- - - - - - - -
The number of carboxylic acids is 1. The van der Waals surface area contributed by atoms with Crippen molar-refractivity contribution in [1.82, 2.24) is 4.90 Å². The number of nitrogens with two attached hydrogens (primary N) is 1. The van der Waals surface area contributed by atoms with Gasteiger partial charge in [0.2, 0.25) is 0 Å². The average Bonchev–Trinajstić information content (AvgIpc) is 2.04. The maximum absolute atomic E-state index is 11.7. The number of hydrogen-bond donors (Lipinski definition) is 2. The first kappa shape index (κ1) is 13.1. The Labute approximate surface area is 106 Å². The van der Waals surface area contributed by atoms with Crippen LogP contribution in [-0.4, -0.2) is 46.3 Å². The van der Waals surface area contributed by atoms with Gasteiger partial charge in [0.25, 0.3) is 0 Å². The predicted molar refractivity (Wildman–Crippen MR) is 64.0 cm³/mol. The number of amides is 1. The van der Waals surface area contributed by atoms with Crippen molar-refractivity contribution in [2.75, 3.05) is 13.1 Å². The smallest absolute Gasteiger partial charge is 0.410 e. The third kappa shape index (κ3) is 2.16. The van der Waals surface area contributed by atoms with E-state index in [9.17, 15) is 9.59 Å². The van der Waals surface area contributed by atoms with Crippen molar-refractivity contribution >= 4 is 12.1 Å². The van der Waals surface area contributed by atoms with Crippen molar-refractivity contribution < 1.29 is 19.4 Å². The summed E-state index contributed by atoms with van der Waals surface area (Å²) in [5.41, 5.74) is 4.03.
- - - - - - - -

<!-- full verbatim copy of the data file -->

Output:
The number of carboxylic acids is 1. The van der Waals surface area contributed by atoms with Crippen molar-refractivity contribution in [1.82, 2.24) is 4.90 Å². The number of nitrogens with two attached hydrogens (primary N) is 1. The van der Waals surface area contributed by atoms with Gasteiger partial charge in [0.2, 0.25) is 0 Å². The average Bonchev–Trinajstić information content (AvgIpc) is 2.04. The maximum absolute atomic E-state index is 11.7. The number of hydrogen-bond donors (Lipinski definition) is 2. The first kappa shape index (κ1) is 13.1. The Labute approximate surface area is 106 Å². The van der Waals surface area contributed by atoms with Crippen LogP contribution in [-0.4, -0.2) is 46.3 Å². The van der Waals surface area contributed by atoms with Gasteiger partial charge in [0.25, 0.3) is 0 Å². The predicted molar refractivity (Wildman–Crippen MR) is 64.0 cm³/mol. The number of amides is 1. The van der Waals surface area contributed by atoms with Crippen molar-refractivity contribution in [2.75, 3.05) is 13.1 Å². The smallest absolute Gasteiger partial charge is 0.410 e. The third kappa shape index (κ3) is 2.16. The van der Waals surface area contributed by atoms with E-state index in [9.17, 15) is 9.59 Å². The van der Waals surface area contributed by atoms with Crippen molar-refractivity contribution >= 4 is 12.1 Å². The van der Waals surface area contributed by atoms with Crippen molar-refractivity contribution < 1.29 is 19.4 Å². The summed E-state index contributed by atoms with van der Waals surface area (Å²) in [5.41, 5.74) is 4.03.